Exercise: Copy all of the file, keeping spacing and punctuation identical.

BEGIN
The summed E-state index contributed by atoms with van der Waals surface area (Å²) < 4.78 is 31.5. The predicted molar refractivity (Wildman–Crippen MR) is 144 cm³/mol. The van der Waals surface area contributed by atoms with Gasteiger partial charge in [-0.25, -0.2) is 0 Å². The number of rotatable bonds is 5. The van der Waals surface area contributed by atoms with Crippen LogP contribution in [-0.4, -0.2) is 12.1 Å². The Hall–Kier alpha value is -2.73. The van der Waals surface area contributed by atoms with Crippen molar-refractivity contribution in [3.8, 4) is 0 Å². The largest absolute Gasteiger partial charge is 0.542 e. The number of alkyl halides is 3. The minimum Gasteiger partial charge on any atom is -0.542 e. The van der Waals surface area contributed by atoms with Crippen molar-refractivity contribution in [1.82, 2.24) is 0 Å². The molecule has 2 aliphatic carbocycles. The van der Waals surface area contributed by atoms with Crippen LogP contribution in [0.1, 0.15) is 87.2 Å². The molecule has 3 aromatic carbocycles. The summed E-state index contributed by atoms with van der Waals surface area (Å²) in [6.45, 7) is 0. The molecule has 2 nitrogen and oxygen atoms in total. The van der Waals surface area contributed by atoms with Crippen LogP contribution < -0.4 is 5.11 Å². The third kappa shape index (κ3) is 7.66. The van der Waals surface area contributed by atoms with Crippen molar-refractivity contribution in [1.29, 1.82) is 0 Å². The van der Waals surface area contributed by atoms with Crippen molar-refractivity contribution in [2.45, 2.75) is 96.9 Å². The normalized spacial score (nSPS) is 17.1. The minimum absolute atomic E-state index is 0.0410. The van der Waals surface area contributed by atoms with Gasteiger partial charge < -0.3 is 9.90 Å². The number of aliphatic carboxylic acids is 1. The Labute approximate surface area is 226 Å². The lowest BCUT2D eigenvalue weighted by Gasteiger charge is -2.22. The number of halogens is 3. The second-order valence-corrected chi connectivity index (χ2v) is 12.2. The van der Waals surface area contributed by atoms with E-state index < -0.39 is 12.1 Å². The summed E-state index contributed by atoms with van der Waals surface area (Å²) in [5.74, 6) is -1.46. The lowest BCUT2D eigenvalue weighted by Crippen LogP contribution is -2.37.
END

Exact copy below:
The summed E-state index contributed by atoms with van der Waals surface area (Å²) < 4.78 is 31.5. The predicted molar refractivity (Wildman–Crippen MR) is 144 cm³/mol. The van der Waals surface area contributed by atoms with Gasteiger partial charge in [-0.25, -0.2) is 0 Å². The number of rotatable bonds is 5. The van der Waals surface area contributed by atoms with Crippen LogP contribution in [-0.4, -0.2) is 12.1 Å². The Hall–Kier alpha value is -2.73. The van der Waals surface area contributed by atoms with Crippen molar-refractivity contribution in [3.8, 4) is 0 Å². The largest absolute Gasteiger partial charge is 0.542 e. The number of alkyl halides is 3. The minimum Gasteiger partial charge on any atom is -0.542 e. The van der Waals surface area contributed by atoms with Crippen molar-refractivity contribution in [1.82, 2.24) is 0 Å². The molecule has 2 aliphatic carbocycles. The van der Waals surface area contributed by atoms with Crippen LogP contribution in [0.1, 0.15) is 87.2 Å². The molecule has 3 aromatic carbocycles. The summed E-state index contributed by atoms with van der Waals surface area (Å²) in [6.45, 7) is 0. The molecule has 2 nitrogen and oxygen atoms in total. The van der Waals surface area contributed by atoms with Crippen LogP contribution < -0.4 is 5.11 Å². The third kappa shape index (κ3) is 7.66. The van der Waals surface area contributed by atoms with Crippen molar-refractivity contribution in [1.29, 1.82) is 0 Å². The van der Waals surface area contributed by atoms with Crippen molar-refractivity contribution in [2.45, 2.75) is 96.9 Å². The normalized spacial score (nSPS) is 17.1. The minimum absolute atomic E-state index is 0.0410. The van der Waals surface area contributed by atoms with Gasteiger partial charge < -0.3 is 9.90 Å². The number of aliphatic carboxylic acids is 1. The Labute approximate surface area is 226 Å². The lowest BCUT2D eigenvalue weighted by Gasteiger charge is -2.22. The number of halogens is 3. The second-order valence-corrected chi connectivity index (χ2v) is 12.2. The van der Waals surface area contributed by atoms with E-state index < -0.39 is 12.1 Å². The summed E-state index contributed by atoms with van der Waals surface area (Å²) in [5.74, 6) is -1.46. The lowest BCUT2D eigenvalue weighted by Crippen LogP contribution is -2.37.